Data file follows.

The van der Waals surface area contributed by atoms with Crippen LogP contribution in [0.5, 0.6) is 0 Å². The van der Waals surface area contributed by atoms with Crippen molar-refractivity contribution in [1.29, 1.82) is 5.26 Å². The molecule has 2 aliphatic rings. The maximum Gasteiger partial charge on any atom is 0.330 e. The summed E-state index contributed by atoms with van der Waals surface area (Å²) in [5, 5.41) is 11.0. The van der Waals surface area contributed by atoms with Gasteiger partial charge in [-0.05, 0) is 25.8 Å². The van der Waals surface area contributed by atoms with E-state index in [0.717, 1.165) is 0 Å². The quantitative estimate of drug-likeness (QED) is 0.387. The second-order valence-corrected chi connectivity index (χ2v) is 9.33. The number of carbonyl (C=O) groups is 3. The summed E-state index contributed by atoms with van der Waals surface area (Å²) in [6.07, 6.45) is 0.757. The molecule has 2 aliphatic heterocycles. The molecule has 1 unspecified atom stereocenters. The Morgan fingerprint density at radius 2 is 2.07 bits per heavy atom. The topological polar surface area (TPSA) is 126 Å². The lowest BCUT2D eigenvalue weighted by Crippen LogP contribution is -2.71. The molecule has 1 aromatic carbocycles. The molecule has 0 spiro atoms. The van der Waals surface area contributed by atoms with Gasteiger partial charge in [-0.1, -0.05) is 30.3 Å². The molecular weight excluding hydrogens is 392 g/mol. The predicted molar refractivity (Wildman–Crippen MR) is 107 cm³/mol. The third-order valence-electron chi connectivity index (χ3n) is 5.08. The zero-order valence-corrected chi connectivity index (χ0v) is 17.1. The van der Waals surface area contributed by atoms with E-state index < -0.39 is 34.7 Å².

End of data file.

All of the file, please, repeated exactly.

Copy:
The van der Waals surface area contributed by atoms with Crippen LogP contribution in [0.5, 0.6) is 0 Å². The van der Waals surface area contributed by atoms with Crippen molar-refractivity contribution in [1.29, 1.82) is 5.26 Å². The molecule has 2 aliphatic rings. The maximum Gasteiger partial charge on any atom is 0.330 e. The summed E-state index contributed by atoms with van der Waals surface area (Å²) in [5, 5.41) is 11.0. The van der Waals surface area contributed by atoms with Gasteiger partial charge in [-0.05, 0) is 25.8 Å². The van der Waals surface area contributed by atoms with E-state index in [0.717, 1.165) is 0 Å². The quantitative estimate of drug-likeness (QED) is 0.387. The second-order valence-corrected chi connectivity index (χ2v) is 9.33. The number of carbonyl (C=O) groups is 3. The summed E-state index contributed by atoms with van der Waals surface area (Å²) in [6.07, 6.45) is 0.757. The molecule has 2 aliphatic heterocycles. The molecule has 1 unspecified atom stereocenters. The Morgan fingerprint density at radius 2 is 2.07 bits per heavy atom. The topological polar surface area (TPSA) is 126 Å². The lowest BCUT2D eigenvalue weighted by Crippen LogP contribution is -2.71. The molecule has 1 aromatic carbocycles. The molecule has 0 spiro atoms. The van der Waals surface area contributed by atoms with Gasteiger partial charge in [-0.1, -0.05) is 30.3 Å². The molecular weight excluding hydrogens is 392 g/mol. The predicted molar refractivity (Wildman–Crippen MR) is 107 cm³/mol. The third-order valence-electron chi connectivity index (χ3n) is 5.08. The zero-order valence-corrected chi connectivity index (χ0v) is 17.1. The van der Waals surface area contributed by atoms with E-state index < -0.39 is 34.7 Å².